Most importantly, when it comes to witnessing or testifying, regardless of the gender or suit, the parties that are involved in the hearing would be thoroughly scrutinized; therefore, the testifiers will be contested in order to prove their legitimacy.
If the judge proved that the testifiers were incompetent or unreliable, irrespective of whether the testifiers were several men, or the judge suspected uncertainty, then the judge would disregard all of their testimonies. Again, it is not merely gender based; credibility also plays a significant role.
Fatma: It seems that most of the injunctions, exclusions, and guidelines for women in Islam appear to encircle their dispositions —their physiological and psychological states. Islamic scholars attempt to justify the logic of the rules or guidelines as being based on a woman’s nature, in particular with the injunctions on witnessing or judging matters.
Islamic scholars claim most of a woman’s judgments are governed by her emotions, such as a female’s fluctuating mental and emotional states before or during menstruation and stages of pre-and post-natal pregnancy, as justification to the status quo on witnessing or exclusions to judge. Since you have clarified that testimony is heavily dependent upon the case and credibility of the individual, not necessarily gender in all cases, could you then elaborate upon the subject of women judges in Islam and the claim of emotionalism?
Sayyid: Let me share with you a story. Years ago, when I lived with my parents and siblings, one night we heard an intruder in one of the back rooms. When we went to investigate, we found a young man in the process of stealing our television. We caught him and wanted to call the police when he began to sob and cry that if we turned him in he would be sent to prison.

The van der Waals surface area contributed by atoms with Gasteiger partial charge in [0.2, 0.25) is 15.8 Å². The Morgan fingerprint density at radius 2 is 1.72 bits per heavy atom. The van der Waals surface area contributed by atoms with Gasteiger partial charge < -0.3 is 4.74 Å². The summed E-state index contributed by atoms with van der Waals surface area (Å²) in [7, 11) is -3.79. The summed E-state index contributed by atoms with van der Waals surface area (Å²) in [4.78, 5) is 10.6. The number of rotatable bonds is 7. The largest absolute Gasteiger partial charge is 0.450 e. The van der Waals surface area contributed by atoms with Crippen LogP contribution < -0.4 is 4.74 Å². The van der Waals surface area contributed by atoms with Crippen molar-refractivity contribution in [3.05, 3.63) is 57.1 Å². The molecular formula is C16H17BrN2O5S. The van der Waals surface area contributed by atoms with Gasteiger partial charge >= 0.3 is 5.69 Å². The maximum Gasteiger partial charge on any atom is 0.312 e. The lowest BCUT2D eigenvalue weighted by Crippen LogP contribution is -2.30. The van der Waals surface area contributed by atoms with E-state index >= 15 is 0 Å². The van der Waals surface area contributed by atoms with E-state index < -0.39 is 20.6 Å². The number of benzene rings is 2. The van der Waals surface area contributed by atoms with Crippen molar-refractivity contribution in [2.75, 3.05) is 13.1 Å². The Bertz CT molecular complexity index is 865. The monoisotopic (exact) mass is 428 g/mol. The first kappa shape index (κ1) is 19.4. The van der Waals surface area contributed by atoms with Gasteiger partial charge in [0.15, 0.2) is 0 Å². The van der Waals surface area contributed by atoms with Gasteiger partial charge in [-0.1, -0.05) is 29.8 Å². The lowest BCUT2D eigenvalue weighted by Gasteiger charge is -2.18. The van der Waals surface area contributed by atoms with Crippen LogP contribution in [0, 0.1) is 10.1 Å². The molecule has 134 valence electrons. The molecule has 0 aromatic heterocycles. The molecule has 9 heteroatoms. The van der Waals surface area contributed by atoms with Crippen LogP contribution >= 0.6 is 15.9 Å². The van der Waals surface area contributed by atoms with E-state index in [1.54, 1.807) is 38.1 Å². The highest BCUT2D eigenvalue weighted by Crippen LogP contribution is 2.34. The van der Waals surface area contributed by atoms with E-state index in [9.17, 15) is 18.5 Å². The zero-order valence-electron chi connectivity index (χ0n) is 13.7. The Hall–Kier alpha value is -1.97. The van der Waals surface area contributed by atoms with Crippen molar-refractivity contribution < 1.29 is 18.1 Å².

Upon hearing his weeping, pleading, and apologies, my mother who had witnessed the whole incident felt compassion and sympathy for him. She appealed to us not to call the authorities and to release him. Although, my brothers also felt sympathy for him, they knew that his actions had consequences for which he should be accountable.
The story is not related to our discussion; nonetheless, the incident demonstrates well the sensitive qualities of women, in general. Emotional qualities of women are not a mark of perceptual incompetence or limitation of intelligence. In fact, the emotionalism of women is complimentary and an integral feature of her well being. It is also essential for the contentment of the family and social welfare.
As I mentioned, the emotional features of a woman is by no means a deficiency in her creation, but in some instances, and in some women, her emotionalism may be too overwhelming to contain, or it may become difficult to manage. Take, for example, acts of atrocities, violent murders, or combats of warfare.
These are very serious matters; even some men are not capable of handling or judging them. Again, in most instances, it would be very difficult for women to deal with these issues. Scholars state that men are usually better than women at handling these situations. Therefore, in some areas of judiciaries, male judges would be better suited to administer to such matters.
Regarding women being judges, there are female Muslim judges presiding over cases. Women in Islam are not exempt from becoming judges in certain courts.
Fatma: An ‘Alim is one of the highest levels of Islamic leadership and a Mujtahid is an Islamic research scholar. Could a Muslim woman ever become a ‘Alim or Mujtahid, and could you support your response with any sources from the Qur’an or traditions of the Prophet?
Sayyid: “Seeking knowledge is incumbent upon every Muslim, male and female,” said the Prophet. Note how the Prophet solidifies the tradition by stating the genders individually. A ‘Alim is someone who has reached a high level of Islamic study, and becoming a ‘Alim is acquiring knowledge. Knowledge is limitless and never gender based.
Ijtihad is the highest religious degree in Islamic study. When a person reaches the level of Ijtihad, then that person is referred to as a Mujtahid. A Mujtahid is one who is capable of deducing commandments and religious injunctions from their original sources such as the Qur’an and traditions of the Prophet. Many Muslim women have reached the level of Ijtihad.
There are many prominent Muslim women Mujtihads who are professors in Islamic seminaries, educating collegians on Islam, and authoring books on Islamic jurisprudence, as well.
A female Mujtihad is not something unprecedented. The daughter of the Prophet, Fatima was one of the most knowledgeable person concerning Islam. She taught others about Islam. Notable companions of the Prophet used to consult Fatima on religious matters. Fatima’s daughter, Zaynab also taught in the city of Kufa. Zaynab, like Fatima, was well known as a distinguished religious scholar.